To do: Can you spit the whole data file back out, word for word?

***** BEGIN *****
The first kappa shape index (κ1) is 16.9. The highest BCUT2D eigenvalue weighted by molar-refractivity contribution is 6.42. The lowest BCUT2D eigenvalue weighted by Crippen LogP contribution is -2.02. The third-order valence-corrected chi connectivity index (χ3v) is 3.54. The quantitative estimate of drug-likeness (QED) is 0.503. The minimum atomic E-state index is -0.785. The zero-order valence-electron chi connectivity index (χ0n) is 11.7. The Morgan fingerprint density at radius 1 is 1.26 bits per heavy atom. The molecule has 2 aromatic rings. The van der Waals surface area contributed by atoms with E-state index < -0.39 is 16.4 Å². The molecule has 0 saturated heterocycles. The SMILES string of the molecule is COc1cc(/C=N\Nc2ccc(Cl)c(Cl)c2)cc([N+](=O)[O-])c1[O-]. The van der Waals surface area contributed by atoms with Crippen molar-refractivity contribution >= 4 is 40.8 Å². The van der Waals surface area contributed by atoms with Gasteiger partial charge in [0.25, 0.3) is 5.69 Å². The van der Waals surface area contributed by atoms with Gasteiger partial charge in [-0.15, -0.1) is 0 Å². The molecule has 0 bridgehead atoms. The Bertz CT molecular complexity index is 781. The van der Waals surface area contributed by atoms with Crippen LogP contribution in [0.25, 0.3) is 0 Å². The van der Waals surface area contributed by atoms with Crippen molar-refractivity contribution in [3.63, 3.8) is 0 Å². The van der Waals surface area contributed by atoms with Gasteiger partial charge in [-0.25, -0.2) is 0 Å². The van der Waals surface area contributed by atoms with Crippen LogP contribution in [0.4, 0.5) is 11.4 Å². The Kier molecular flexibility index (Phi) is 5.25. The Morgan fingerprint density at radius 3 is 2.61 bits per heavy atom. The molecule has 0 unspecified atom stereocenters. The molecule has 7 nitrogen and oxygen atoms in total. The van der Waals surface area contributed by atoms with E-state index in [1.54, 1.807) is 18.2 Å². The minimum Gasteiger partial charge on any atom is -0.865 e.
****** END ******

The first kappa shape index (κ1) is 16.9. The highest BCUT2D eigenvalue weighted by molar-refractivity contribution is 6.42. The lowest BCUT2D eigenvalue weighted by Crippen LogP contribution is -2.02. The third-order valence-corrected chi connectivity index (χ3v) is 3.54. The quantitative estimate of drug-likeness (QED) is 0.503. The minimum atomic E-state index is -0.785. The zero-order valence-electron chi connectivity index (χ0n) is 11.7. The Morgan fingerprint density at radius 1 is 1.26 bits per heavy atom. The molecule has 2 aromatic rings. The van der Waals surface area contributed by atoms with E-state index < -0.39 is 16.4 Å². The molecule has 0 saturated heterocycles. The SMILES string of the molecule is COc1cc(/C=N\Nc2ccc(Cl)c(Cl)c2)cc([N+](=O)[O-])c1[O-]. The van der Waals surface area contributed by atoms with Crippen molar-refractivity contribution >= 4 is 40.8 Å². The van der Waals surface area contributed by atoms with Gasteiger partial charge in [0.25, 0.3) is 5.69 Å². The van der Waals surface area contributed by atoms with Gasteiger partial charge in [-0.15, -0.1) is 0 Å². The molecule has 0 bridgehead atoms. The Bertz CT molecular complexity index is 781. The van der Waals surface area contributed by atoms with Crippen LogP contribution in [0.25, 0.3) is 0 Å². The van der Waals surface area contributed by atoms with Crippen molar-refractivity contribution in [3.63, 3.8) is 0 Å². The van der Waals surface area contributed by atoms with Gasteiger partial charge in [-0.25, -0.2) is 0 Å². The van der Waals surface area contributed by atoms with Crippen LogP contribution in [0.4, 0.5) is 11.4 Å². The Kier molecular flexibility index (Phi) is 5.25. The Morgan fingerprint density at radius 3 is 2.61 bits per heavy atom. The molecule has 0 unspecified atom stereocenters. The molecule has 7 nitrogen and oxygen atoms in total. The van der Waals surface area contributed by atoms with E-state index in [1.54, 1.807) is 18.2 Å². The minimum Gasteiger partial charge on any atom is -0.865 e.